“And the mystery murderer is…”

 And it fades to black… “The End.” That would really suck wouldn’t it?

 We can however, build melodies in our song that tend to play with our ear. Tease it a little. Send it on a little roller coaster of notes and energy in the song.

 And do I have the perfect song for you to check out this month for that. You’ve probably heard the radio version of this song, but you’ll want to hear the demo version of it on his “Love is a Four Letter Word Deluxe version.” For me, it has so much more emotion and tension in it.

 Check out Jason Mraz’s demo version of I won’t Give Up Demo Version.

 Before you listen though, pay attention to a few things that help build melodic anticipation and release.

 • What I would consider one verse to start the lyrics which is typical, but good to note now.

 • A chorus which drops in melody from the verse. We normally expect choruses to increase in register, and this builds tension in an opposite way, but very effective at that point, and more even later.

 • Next is only a half verse which goes into…

 • A second chorus in a much more energetic vocal range. Same melody as the first chorus but in a higher range. We’ve got different words and different title placement.

 • Then we launch into an unusually long bridge for a verse/chorus song. Notice how it builds once, again a second time, and then a third time as we hang on the ending notes to release into the first chorus again in the upper vocal register.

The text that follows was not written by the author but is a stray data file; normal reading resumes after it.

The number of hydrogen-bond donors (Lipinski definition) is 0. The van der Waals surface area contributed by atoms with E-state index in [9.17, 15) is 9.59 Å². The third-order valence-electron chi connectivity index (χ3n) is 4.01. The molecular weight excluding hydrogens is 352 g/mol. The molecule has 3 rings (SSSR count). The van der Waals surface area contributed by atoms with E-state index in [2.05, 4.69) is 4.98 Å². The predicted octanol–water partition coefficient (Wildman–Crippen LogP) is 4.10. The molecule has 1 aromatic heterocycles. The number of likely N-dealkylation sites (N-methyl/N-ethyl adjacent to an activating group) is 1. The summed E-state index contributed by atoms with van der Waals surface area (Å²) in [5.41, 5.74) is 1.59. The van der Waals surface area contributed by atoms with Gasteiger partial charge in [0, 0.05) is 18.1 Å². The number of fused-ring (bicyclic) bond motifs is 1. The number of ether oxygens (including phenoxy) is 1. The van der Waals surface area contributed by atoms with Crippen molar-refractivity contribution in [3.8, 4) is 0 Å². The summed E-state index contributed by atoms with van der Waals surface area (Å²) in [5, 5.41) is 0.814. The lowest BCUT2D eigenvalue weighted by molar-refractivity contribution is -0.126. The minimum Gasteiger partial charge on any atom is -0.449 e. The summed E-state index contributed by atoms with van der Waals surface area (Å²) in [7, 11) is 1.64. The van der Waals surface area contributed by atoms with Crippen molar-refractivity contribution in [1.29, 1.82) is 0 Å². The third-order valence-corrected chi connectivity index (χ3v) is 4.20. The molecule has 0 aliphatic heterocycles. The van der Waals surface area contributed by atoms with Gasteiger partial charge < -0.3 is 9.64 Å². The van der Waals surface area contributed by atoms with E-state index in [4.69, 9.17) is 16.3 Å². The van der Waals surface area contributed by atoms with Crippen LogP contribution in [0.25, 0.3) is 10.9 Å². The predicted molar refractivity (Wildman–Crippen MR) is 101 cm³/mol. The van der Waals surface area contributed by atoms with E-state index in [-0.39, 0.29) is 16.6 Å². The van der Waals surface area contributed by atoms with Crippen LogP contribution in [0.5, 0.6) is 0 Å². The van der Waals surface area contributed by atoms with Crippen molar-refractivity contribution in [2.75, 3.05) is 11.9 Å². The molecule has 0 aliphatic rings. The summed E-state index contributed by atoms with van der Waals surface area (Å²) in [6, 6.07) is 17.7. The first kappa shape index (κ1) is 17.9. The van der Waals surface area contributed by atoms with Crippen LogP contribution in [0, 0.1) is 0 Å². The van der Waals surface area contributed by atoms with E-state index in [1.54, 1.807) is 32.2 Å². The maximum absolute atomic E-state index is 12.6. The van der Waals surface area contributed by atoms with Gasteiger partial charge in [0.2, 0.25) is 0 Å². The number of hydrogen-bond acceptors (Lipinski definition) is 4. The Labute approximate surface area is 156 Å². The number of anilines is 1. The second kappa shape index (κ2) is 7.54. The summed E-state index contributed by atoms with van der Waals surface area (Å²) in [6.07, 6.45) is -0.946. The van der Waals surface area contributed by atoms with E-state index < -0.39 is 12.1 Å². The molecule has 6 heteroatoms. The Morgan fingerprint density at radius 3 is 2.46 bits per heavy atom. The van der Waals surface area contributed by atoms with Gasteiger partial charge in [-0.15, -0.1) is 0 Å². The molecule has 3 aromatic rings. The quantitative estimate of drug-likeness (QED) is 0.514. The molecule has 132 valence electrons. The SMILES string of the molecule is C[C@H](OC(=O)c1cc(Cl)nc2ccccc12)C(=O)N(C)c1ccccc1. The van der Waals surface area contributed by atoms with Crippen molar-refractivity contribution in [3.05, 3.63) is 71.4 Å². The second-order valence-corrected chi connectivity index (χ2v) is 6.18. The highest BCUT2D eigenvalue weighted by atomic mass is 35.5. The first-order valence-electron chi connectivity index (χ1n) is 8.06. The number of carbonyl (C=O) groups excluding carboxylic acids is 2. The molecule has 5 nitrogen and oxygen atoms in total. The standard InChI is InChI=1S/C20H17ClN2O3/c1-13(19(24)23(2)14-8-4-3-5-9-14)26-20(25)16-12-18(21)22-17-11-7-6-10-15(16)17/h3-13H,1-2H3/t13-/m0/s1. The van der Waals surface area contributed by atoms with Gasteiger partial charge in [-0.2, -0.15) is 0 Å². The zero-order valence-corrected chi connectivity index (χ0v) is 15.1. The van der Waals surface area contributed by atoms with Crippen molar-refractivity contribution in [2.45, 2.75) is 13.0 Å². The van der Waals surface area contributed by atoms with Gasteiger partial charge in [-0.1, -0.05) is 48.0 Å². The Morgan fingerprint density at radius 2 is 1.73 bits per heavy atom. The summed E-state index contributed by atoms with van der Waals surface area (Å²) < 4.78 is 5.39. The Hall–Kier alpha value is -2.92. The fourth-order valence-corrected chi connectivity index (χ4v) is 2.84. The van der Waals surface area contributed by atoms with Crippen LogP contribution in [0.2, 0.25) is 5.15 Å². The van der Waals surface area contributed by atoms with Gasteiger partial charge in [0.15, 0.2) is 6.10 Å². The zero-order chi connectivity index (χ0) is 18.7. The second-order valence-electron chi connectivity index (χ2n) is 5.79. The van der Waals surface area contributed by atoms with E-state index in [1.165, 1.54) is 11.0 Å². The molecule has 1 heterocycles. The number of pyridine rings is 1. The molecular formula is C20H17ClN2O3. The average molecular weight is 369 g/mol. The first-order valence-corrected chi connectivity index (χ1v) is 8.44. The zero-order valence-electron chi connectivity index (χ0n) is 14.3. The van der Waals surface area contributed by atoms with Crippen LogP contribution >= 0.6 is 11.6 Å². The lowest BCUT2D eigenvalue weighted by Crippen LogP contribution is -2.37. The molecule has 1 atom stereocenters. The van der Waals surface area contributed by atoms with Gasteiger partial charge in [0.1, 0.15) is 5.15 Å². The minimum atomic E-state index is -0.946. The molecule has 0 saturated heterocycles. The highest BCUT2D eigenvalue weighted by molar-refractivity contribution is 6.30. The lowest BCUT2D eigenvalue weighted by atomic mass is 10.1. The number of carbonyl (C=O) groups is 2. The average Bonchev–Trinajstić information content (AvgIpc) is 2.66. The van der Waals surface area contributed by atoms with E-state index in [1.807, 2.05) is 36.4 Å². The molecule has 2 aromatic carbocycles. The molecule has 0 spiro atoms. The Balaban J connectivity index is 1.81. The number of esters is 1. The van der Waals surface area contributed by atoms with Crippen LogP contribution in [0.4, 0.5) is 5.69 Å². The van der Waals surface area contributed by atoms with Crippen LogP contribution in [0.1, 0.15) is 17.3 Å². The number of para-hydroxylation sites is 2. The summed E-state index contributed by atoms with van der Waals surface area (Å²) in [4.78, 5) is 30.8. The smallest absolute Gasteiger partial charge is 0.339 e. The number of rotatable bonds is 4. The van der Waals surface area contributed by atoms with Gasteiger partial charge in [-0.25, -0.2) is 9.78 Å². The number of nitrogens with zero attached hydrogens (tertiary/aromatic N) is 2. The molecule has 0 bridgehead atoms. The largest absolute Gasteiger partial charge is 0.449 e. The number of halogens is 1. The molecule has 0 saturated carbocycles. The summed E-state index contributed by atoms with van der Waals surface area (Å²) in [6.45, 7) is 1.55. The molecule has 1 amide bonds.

• We are released from the chorus to another soft verse.

 • Then to add even more tension by bottoming out to a completely acapella chorus which totally sets up the finale of another chorus all together with accompanying background vocals.

 That last set of choruses serve as the full stretch of the rubber band just before it is about to be released into the title for the last time.

 These roller coaster melodies and energies really are effective and worth trying to implement in your own writing.

 If you hadn’t yet, go check out Jason’s I Won't Give Up Demo Version once or twice and just feel the emotion in the vocals and melodies. Try once to listen just to the melody feeling and not focus on words. You’ll see what I’m getting at here.

 Until next time… keep writing from the heart!


Brad Dunse is a performing songwriter based deep in the country's heartland reflecting sensitivity of daily living in his songs. Writing primarily in Folk, Country, Pop, or Americana, he occasionally writes CCM. Co-writer of The Wall, a tribute to Viet Vets receiving major market airplay, he's also received airplay on NPR, local public, independent, and web radio. He is a freelance writer, is board member of Minnesota Association of Songwriters, been member or involved in ASCAP, NSAI, SongU and other organizations. You can visit his web site at WWW.BRADDUNSEMUSIC.COM as well Add As Facebook Friend or Follow Him On Twitter.


How To Play Badass Lead Guitar Licks, Part One: Creative Vibrato Application - by Tom Hess

I often hear complaints from guitarists about how their lead guitar playing doesn't sound as creative/good as they want. Reality is, there exist tons of reasons why this might happen, but there are answers to help you solve all of those problems as well.